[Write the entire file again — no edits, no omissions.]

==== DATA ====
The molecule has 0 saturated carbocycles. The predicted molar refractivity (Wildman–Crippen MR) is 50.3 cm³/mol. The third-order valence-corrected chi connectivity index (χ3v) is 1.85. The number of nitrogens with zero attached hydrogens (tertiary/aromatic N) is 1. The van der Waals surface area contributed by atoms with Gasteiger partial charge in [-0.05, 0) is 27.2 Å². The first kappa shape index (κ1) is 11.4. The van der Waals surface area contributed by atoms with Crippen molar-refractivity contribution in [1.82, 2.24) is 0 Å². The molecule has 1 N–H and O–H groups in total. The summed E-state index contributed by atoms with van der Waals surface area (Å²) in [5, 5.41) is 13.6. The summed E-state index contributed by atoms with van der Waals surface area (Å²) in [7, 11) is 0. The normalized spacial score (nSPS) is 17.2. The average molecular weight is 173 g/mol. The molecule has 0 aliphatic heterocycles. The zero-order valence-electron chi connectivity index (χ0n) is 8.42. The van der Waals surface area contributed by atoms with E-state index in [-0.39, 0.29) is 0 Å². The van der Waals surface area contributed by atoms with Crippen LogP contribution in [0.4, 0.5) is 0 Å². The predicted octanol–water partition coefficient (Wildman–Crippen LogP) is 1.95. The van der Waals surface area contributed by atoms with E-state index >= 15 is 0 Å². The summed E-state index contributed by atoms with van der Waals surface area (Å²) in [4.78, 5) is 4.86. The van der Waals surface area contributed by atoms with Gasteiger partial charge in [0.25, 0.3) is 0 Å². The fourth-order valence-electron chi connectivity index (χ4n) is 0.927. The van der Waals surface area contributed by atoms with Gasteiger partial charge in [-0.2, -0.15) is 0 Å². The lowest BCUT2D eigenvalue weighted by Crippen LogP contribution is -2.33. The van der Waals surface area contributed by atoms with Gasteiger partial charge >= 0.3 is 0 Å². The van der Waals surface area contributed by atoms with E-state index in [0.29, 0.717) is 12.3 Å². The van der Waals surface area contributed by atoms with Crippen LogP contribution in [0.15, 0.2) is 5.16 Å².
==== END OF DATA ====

The molecule has 0 saturated carbocycles. The predicted molar refractivity (Wildman–Crippen MR) is 50.3 cm³/mol. The third-order valence-corrected chi connectivity index (χ3v) is 1.85. The number of nitrogens with zero attached hydrogens (tertiary/aromatic N) is 1. The van der Waals surface area contributed by atoms with Gasteiger partial charge in [-0.05, 0) is 27.2 Å². The first kappa shape index (κ1) is 11.4. The van der Waals surface area contributed by atoms with Crippen molar-refractivity contribution in [1.82, 2.24) is 0 Å². The molecule has 1 N–H and O–H groups in total. The summed E-state index contributed by atoms with van der Waals surface area (Å²) in [5, 5.41) is 13.6. The summed E-state index contributed by atoms with van der Waals surface area (Å²) in [7, 11) is 0. The normalized spacial score (nSPS) is 17.2. The average molecular weight is 173 g/mol. The molecule has 0 aliphatic heterocycles. The zero-order valence-electron chi connectivity index (χ0n) is 8.42. The van der Waals surface area contributed by atoms with E-state index in [-0.39, 0.29) is 0 Å². The van der Waals surface area contributed by atoms with Crippen LogP contribution in [0.4, 0.5) is 0 Å². The predicted octanol–water partition coefficient (Wildman–Crippen LogP) is 1.95. The van der Waals surface area contributed by atoms with E-state index >= 15 is 0 Å². The summed E-state index contributed by atoms with van der Waals surface area (Å²) in [4.78, 5) is 4.86. The van der Waals surface area contributed by atoms with Gasteiger partial charge in [0.25, 0.3) is 0 Å². The fourth-order valence-electron chi connectivity index (χ4n) is 0.927. The van der Waals surface area contributed by atoms with Gasteiger partial charge in [-0.2, -0.15) is 0 Å². The lowest BCUT2D eigenvalue weighted by Crippen LogP contribution is -2.33. The van der Waals surface area contributed by atoms with Gasteiger partial charge >= 0.3 is 0 Å². The van der Waals surface area contributed by atoms with E-state index in [0.29, 0.717) is 12.3 Å². The van der Waals surface area contributed by atoms with Crippen LogP contribution in [0.15, 0.2) is 5.16 Å².